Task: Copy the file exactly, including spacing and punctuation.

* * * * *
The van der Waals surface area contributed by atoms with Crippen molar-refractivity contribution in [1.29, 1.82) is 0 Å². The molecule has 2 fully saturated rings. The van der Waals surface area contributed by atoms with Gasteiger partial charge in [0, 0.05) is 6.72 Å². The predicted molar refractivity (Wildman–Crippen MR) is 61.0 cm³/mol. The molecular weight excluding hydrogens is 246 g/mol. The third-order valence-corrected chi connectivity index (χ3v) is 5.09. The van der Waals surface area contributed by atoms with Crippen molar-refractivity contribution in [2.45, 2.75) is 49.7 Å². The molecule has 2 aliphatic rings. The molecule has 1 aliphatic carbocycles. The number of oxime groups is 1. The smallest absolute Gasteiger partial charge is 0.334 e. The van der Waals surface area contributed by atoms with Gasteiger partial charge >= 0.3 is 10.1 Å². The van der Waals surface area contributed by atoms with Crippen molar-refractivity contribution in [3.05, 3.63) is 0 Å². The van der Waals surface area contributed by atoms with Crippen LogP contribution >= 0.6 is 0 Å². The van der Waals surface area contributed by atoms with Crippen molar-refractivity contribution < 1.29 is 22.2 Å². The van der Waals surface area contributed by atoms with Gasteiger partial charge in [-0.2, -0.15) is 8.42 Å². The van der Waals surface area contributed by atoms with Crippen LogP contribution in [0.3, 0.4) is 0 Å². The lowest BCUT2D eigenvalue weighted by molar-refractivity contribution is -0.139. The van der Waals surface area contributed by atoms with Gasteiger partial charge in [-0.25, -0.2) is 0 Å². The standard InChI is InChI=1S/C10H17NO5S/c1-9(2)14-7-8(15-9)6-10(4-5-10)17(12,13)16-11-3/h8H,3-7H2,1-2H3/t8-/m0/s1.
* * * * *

The van der Waals surface area contributed by atoms with Crippen molar-refractivity contribution in [1.29, 1.82) is 0 Å². The molecule has 2 fully saturated rings. The van der Waals surface area contributed by atoms with Gasteiger partial charge in [0, 0.05) is 6.72 Å². The predicted molar refractivity (Wildman–Crippen MR) is 61.0 cm³/mol. The molecular weight excluding hydrogens is 246 g/mol. The third-order valence-corrected chi connectivity index (χ3v) is 5.09. The van der Waals surface area contributed by atoms with Crippen molar-refractivity contribution in [2.45, 2.75) is 49.7 Å². The molecule has 2 aliphatic rings. The molecule has 1 aliphatic carbocycles. The number of oxime groups is 1. The smallest absolute Gasteiger partial charge is 0.334 e. The van der Waals surface area contributed by atoms with Gasteiger partial charge >= 0.3 is 10.1 Å². The van der Waals surface area contributed by atoms with Crippen molar-refractivity contribution in [3.05, 3.63) is 0 Å². The van der Waals surface area contributed by atoms with Crippen LogP contribution >= 0.6 is 0 Å². The van der Waals surface area contributed by atoms with Crippen molar-refractivity contribution < 1.29 is 22.2 Å². The van der Waals surface area contributed by atoms with Gasteiger partial charge in [-0.2, -0.15) is 8.42 Å². The van der Waals surface area contributed by atoms with Crippen LogP contribution in [0.3, 0.4) is 0 Å². The lowest BCUT2D eigenvalue weighted by molar-refractivity contribution is -0.139. The van der Waals surface area contributed by atoms with Gasteiger partial charge in [-0.25, -0.2) is 0 Å². The standard InChI is InChI=1S/C10H17NO5S/c1-9(2)14-7-8(15-9)6-10(4-5-10)17(12,13)16-11-3/h8H,3-7H2,1-2H3/t8-/m0/s1.